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American historian best known for his "Frontier Thesis."

He received his B.A in 1884 and his M.A. in 1888. Then, in 1890, he received his Ph.D. in history from Johns Hopkins and returned to teach at the University of Wisconsin. He taught later at Harvard from 1910 to 1924.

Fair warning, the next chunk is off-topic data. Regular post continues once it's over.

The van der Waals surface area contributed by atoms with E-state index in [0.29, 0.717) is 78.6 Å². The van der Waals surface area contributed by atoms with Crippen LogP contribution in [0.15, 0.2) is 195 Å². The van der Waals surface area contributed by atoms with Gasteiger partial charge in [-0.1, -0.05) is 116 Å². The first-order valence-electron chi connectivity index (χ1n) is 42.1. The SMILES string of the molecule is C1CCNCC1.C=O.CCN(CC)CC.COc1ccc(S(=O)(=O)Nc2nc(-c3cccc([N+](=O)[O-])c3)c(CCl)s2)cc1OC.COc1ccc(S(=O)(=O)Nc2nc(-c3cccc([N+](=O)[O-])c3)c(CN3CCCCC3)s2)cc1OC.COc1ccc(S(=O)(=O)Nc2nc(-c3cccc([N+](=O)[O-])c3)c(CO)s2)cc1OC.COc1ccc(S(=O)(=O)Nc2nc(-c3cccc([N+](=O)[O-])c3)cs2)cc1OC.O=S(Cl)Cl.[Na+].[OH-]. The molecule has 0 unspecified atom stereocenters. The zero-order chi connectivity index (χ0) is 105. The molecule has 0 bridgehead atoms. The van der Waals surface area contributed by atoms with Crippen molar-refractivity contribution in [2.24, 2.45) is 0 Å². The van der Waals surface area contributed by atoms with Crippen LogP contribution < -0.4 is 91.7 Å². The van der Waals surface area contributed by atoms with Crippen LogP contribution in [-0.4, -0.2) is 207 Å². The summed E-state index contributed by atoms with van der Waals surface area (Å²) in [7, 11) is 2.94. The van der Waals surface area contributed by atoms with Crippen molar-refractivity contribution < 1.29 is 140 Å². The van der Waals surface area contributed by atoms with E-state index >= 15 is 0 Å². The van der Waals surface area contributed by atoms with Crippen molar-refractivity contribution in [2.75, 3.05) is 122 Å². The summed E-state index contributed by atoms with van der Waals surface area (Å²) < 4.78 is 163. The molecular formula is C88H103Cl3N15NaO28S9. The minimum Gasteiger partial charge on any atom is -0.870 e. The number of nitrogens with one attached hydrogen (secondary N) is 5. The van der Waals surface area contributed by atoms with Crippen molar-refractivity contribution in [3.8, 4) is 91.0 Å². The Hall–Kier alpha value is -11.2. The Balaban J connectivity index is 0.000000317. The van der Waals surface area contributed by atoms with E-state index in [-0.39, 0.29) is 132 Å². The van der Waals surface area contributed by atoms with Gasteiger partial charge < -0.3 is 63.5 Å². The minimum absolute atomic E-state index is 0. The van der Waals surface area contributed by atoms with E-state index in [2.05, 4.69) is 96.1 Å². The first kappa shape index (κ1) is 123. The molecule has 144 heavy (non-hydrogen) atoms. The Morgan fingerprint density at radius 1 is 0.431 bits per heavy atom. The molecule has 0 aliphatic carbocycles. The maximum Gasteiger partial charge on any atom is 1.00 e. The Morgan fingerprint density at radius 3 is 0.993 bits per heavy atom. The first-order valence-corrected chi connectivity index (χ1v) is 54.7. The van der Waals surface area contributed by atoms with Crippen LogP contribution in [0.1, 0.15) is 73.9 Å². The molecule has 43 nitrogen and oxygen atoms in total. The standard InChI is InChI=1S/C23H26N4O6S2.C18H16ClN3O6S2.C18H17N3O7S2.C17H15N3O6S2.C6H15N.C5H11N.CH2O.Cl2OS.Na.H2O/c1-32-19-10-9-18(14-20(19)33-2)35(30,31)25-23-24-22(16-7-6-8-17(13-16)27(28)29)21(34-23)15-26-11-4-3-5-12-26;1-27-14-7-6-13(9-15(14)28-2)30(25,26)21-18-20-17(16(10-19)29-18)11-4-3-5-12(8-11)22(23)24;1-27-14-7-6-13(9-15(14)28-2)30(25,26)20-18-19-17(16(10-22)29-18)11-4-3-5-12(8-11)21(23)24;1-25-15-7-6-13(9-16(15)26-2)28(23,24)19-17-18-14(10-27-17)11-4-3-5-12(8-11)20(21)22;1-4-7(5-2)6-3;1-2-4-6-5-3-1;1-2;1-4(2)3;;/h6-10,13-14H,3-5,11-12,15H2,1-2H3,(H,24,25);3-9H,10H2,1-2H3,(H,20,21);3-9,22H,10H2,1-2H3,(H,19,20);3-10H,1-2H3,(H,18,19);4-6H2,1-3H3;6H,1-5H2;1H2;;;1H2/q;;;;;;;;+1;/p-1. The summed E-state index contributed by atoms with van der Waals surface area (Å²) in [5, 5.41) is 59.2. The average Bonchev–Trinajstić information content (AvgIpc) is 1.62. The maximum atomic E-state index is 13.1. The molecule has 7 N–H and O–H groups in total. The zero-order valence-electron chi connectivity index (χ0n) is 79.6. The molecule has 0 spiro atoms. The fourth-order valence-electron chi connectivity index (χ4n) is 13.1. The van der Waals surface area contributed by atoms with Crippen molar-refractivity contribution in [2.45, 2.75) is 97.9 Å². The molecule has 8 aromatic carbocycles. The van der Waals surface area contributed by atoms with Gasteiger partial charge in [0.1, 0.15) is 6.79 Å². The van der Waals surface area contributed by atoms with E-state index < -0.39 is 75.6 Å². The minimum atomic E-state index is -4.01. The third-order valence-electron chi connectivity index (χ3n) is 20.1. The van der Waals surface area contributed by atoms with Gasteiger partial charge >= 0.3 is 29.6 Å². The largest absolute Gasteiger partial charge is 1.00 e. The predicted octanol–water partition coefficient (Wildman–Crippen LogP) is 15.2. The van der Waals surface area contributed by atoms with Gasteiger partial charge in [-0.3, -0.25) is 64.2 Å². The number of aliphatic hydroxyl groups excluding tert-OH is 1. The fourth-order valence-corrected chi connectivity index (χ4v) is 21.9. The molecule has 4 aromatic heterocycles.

His work on American culture's unique characteristics were written about in Rise of the New West (1906), The Frontier in American History (1920) and The Significance of Sections in American History (1932) which received the Pulitzer Prize posthumously.

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